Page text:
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[ga] Lesson for ICANN: Neustar lowers telephone database management costs

  • To: ga@xxxxxxxxxxxxxx
  • Subject: [ga] Lesson for ICANN: Neustar lowers telephone database management costs
  • From: George Kirikos <gkirikos@xxxxxxxxx>
  • Date: Mon, 25 Sep 2006 08:48:01 -0700 (PDT)
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In a time when monopoly registry operators are trying to raise prices,
it's interesting to note the following news stories about Neustar and
its telephone database management pricing:


"The contracts have been extended by 48 months to June 2015. Pricing
remains unchanged at $1.05 through the rest of the year, the company
said, and in 2007 transactions will cost 91 cents each regardless of
volume. Beginning in 2008 until the contract expires, transaction rates
will range from 95 cents to 75 cents depending on volume."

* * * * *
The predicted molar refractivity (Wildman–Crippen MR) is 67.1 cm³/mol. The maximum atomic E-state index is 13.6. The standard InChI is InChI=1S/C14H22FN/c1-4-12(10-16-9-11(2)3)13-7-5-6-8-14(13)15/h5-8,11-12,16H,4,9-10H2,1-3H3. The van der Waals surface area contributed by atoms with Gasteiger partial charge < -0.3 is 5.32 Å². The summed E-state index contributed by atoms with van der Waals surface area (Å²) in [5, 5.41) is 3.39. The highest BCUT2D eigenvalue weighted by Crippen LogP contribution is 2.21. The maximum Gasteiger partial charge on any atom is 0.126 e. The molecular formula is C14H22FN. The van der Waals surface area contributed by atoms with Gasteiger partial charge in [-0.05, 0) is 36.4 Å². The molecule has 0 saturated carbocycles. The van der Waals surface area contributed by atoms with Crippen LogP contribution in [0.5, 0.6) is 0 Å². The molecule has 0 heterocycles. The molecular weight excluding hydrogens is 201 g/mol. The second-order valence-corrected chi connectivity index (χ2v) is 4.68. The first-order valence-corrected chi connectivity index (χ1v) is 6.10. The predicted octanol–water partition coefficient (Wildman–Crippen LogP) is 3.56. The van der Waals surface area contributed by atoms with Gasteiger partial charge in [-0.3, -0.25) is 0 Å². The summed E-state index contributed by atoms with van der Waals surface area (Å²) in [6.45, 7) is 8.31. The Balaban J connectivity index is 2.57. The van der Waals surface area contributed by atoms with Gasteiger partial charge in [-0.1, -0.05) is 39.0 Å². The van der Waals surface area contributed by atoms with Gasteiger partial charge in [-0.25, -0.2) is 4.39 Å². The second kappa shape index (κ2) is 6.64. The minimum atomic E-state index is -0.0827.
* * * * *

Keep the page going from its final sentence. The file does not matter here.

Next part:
"NeuStar said it expects transactions to grow by at least 25 percent
under the contracts, resulting in about $30 million in first-year
savings to the industry."


"You can?t complete a telephone call in the U.S. without using
NeuStar,? Ganek says. ?We cannot charge monopoly rents; we have to
share the benefits of fast volume growth with our industry.?

"?With the NP [number portability] transaction pipeline now locked up
until 2015, NeuStar can redeploy assets and focus on next-gen growth
initiatives that should expand the company's international presence,
which accounted for only 3 percent of revenues in fiscal 2005.?

Thus, it is perfectly consistent to have renewals of contracts with
price cuts, and allow the registry operators to have enough money to
invest in infrastructure, yet share the benefits of economies of scale
with consumers. ICANN's feeble negotiators seem to have ignored this
economic reality, because they fall for the FUD spread by incumbent

You can't fault registry operators for trying to get a price increase.
But, ICANN should see through their smokescreen, and be negotiating
price cuts. There's no "presumptive renewal" for Neustar in these
deals, either. As noted in the secondard link, one analyst felt
possible competition from VeriSign and Telcordia was keeping prices in


George Kirikos

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